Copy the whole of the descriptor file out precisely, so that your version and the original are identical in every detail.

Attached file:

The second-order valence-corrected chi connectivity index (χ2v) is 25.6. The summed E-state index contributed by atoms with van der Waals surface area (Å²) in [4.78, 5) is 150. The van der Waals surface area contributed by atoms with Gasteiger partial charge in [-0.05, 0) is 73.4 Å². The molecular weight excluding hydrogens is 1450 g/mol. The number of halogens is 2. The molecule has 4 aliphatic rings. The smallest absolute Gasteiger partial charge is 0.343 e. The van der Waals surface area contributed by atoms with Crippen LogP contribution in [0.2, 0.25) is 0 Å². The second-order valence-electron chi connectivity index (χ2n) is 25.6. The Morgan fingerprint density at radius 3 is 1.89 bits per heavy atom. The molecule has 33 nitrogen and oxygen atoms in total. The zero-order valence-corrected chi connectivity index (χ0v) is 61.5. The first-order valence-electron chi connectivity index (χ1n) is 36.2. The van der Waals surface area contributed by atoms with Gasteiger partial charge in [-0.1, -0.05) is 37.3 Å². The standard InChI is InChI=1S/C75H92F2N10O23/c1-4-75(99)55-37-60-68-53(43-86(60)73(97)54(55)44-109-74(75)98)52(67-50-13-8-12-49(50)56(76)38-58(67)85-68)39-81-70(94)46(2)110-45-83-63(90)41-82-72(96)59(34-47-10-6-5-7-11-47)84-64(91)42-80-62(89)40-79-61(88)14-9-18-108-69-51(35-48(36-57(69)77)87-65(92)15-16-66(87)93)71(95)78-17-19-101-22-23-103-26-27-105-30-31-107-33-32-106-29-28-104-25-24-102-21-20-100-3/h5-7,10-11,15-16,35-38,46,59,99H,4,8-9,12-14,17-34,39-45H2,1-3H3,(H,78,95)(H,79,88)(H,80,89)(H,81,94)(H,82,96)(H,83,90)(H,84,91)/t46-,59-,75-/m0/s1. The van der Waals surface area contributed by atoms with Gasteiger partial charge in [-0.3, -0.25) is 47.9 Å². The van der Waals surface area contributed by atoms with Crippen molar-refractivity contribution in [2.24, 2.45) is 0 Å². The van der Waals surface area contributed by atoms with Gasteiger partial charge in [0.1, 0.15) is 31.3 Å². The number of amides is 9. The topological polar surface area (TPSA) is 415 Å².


The second-order valence-corrected chi connectivity index (χ2v) is 25.6. The summed E-state index contributed by atoms with van der Waals surface area (Å²) in [4.78, 5) is 150. The van der Waals surface area contributed by atoms with Gasteiger partial charge in [-0.05, 0) is 73.4 Å². The molecular weight excluding hydrogens is 1450 g/mol. The number of halogens is 2. The molecule has 4 aliphatic rings. The smallest absolute Gasteiger partial charge is 0.343 e. The van der Waals surface area contributed by atoms with Crippen LogP contribution in [0.2, 0.25) is 0 Å². The second-order valence-electron chi connectivity index (χ2n) is 25.6. The Morgan fingerprint density at radius 3 is 1.89 bits per heavy atom. The molecule has 33 nitrogen and oxygen atoms in total. The zero-order valence-corrected chi connectivity index (χ0v) is 61.5. The first-order valence-electron chi connectivity index (χ1n) is 36.2. The van der Waals surface area contributed by atoms with Gasteiger partial charge in [-0.1, -0.05) is 37.3 Å². The standard InChI is InChI=1S/C75H92F2N10O23/c1-4-75(99)55-37-60-68-53(43-86(60)73(97)54(55)44-109-74(75)98)52(67-50-13-8-12-49(50)56(76)38-58(67)85-68)39-81-70(94)46(2)110-45-83-63(90)41-82-72(96)59(34-47-10-6-5-7-11-47)84-64(91)42-80-62(89)40-79-61(88)14-9-18-108-69-51(35-48(36-57(69)77)87-65(92)15-16-66(87)93)71(95)78-17-19-101-22-23-103-26-27-105-30-31-107-33-32-106-29-28-104-25-24-102-21-20-100-3/h5-7,10-11,15-16,35-38,46,59,99H,4,8-9,12-14,17-34,39-45H2,1-3H3,(H,78,95)(H,79,88)(H,80,89)(H,81,94)(H,82,96)(H,83,90)(H,84,91)/t46-,59-,75-/m0/s1. The van der Waals surface area contributed by atoms with Gasteiger partial charge in [-0.3, -0.25) is 47.9 Å². The van der Waals surface area contributed by atoms with Crippen molar-refractivity contribution in [2.24, 2.45) is 0 Å². The van der Waals surface area contributed by atoms with Gasteiger partial charge in [0.1, 0.15) is 31.3 Å². The number of amides is 9. The topological polar surface area (TPSA) is 415 Å².